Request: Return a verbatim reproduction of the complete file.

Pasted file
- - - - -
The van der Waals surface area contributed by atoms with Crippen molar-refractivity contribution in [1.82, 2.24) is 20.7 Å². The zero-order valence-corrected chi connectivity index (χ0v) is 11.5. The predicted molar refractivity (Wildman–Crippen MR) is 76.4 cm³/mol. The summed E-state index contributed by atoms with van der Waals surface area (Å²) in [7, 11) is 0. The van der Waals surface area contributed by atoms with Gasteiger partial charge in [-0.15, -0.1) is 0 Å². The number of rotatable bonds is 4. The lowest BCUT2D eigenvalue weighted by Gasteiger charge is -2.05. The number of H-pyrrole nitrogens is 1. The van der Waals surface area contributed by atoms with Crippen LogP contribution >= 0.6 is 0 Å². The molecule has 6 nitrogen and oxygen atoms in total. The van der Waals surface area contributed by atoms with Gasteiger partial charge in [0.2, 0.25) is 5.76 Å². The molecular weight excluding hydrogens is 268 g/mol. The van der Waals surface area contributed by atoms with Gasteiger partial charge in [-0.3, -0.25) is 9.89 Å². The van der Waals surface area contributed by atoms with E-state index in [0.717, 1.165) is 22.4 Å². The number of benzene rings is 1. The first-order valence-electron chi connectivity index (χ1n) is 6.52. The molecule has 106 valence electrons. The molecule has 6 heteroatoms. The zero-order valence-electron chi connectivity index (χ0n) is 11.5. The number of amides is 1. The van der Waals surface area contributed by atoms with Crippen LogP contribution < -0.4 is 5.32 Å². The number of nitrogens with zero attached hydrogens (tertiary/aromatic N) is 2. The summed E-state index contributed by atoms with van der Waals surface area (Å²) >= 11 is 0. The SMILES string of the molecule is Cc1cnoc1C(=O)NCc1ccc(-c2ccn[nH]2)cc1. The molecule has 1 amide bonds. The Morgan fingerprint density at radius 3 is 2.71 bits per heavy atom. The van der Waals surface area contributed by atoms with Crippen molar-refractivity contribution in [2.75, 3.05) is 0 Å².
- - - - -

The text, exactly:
The van der Waals surface area contributed by atoms with Crippen molar-refractivity contribution in [1.82, 2.24) is 20.7 Å². The zero-order valence-corrected chi connectivity index (χ0v) is 11.5. The predicted molar refractivity (Wildman–Crippen MR) is 76.4 cm³/mol. The summed E-state index contributed by atoms with van der Waals surface area (Å²) in [7, 11) is 0. The van der Waals surface area contributed by atoms with Gasteiger partial charge in [-0.15, -0.1) is 0 Å². The number of rotatable bonds is 4. The lowest BCUT2D eigenvalue weighted by Gasteiger charge is -2.05. The number of H-pyrrole nitrogens is 1. The van der Waals surface area contributed by atoms with Crippen LogP contribution >= 0.6 is 0 Å². The molecule has 6 nitrogen and oxygen atoms in total. The van der Waals surface area contributed by atoms with Gasteiger partial charge in [0.2, 0.25) is 5.76 Å². The molecular weight excluding hydrogens is 268 g/mol. The van der Waals surface area contributed by atoms with Gasteiger partial charge in [-0.3, -0.25) is 9.89 Å². The van der Waals surface area contributed by atoms with E-state index in [0.717, 1.165) is 22.4 Å². The number of benzene rings is 1. The first-order valence-electron chi connectivity index (χ1n) is 6.52. The molecule has 106 valence electrons. The molecule has 6 heteroatoms. The zero-order valence-electron chi connectivity index (χ0n) is 11.5. The number of amides is 1. The van der Waals surface area contributed by atoms with Crippen LogP contribution < -0.4 is 5.32 Å². The number of nitrogens with zero attached hydrogens (tertiary/aromatic N) is 2. The summed E-state index contributed by atoms with van der Waals surface area (Å²) >= 11 is 0. The SMILES string of the molecule is Cc1cnoc1C(=O)NCc1ccc(-c2ccn[nH]2)cc1. The molecule has 1 amide bonds. The Morgan fingerprint density at radius 3 is 2.71 bits per heavy atom. The van der Waals surface area contributed by atoms with Crippen molar-refractivity contribution in [2.75, 3.05) is 0 Å².